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Teachers' union head says new Billings middle schools not cause of budget shortfall

District looking to cut 40 jobs
Posted: 7:10 PM, Jan 16, 2020
Updated: 2020-01-16 21:10:58-05
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A proposal to cut nearly 40 positions from Billings elementary and middle schools to dig out of a $4.6 million hole would have a tangible effect on district students and teachers, the teachers' union president said Thursday.

But Rachel Schillreff, head of the Billings Education Association, added that the recent addition of two middle schools- Ben Steele and Medicine Crow- are not to blame for the current budget problems.

"Building those two middle schools was the right thing to do. We did not have the capacity to have our students in accredited classrooms at a middle school level. If you look at the population of each of those, there's no way we don't have two new middle schools with all the students we have. So, I think this is more of a funding formula issue," Schillreff told Q2 News.

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Rachel Schillreff, president of Billings Education Association. courtesy photo

Medicine Crow Middle School opened in Billings Heights in the fall of 2016, and Ben Steele Middle School opened on Billings western edge a year later.

District officials have been preparing for cost cuts since last fall, when the school board identified about a $4 million shortfall in the general fund.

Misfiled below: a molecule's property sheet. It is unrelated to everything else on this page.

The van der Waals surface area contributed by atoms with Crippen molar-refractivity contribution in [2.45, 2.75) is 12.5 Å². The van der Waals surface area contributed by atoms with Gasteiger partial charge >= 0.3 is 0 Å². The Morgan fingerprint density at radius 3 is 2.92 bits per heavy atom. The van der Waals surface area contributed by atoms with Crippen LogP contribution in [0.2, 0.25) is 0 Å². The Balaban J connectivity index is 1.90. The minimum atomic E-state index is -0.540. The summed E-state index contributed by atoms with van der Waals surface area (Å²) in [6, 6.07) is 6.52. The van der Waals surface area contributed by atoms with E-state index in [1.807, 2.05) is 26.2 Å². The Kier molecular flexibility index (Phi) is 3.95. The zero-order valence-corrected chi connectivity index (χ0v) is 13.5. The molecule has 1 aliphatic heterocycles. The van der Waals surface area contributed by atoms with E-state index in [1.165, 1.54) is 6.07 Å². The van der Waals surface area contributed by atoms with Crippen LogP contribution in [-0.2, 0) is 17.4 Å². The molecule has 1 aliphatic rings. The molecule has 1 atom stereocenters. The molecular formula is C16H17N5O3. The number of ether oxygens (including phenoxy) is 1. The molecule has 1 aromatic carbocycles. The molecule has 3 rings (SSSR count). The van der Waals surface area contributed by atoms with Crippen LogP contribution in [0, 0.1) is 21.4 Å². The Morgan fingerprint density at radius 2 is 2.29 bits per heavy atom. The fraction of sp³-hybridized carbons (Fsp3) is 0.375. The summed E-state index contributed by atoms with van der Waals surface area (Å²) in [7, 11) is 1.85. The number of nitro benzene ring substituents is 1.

Superintendent Greg Upham outlined the recommendation to cut costs to district and union officials earlier this month. The proposal aims to save $2.6 million through job cuts in middle and elementary schools, with reductions aimed at gifted and talented programs, music, library and support staff.

An additional 10 percent reduction in operating costs would save $1.6 million, according to Upham. No specific layoffs have been announced.

District officials say the shortfall could rise to $5.6 million in five years if not addressed.

Schillreff says she plans to meet with union members next Tuesday to discuss what the recommended cuts will mean for teachers and the community.

As for the school mill levy election set for this spring, Schillreff says if that passes it will help, but won't deal with the district's ongoing shortfall.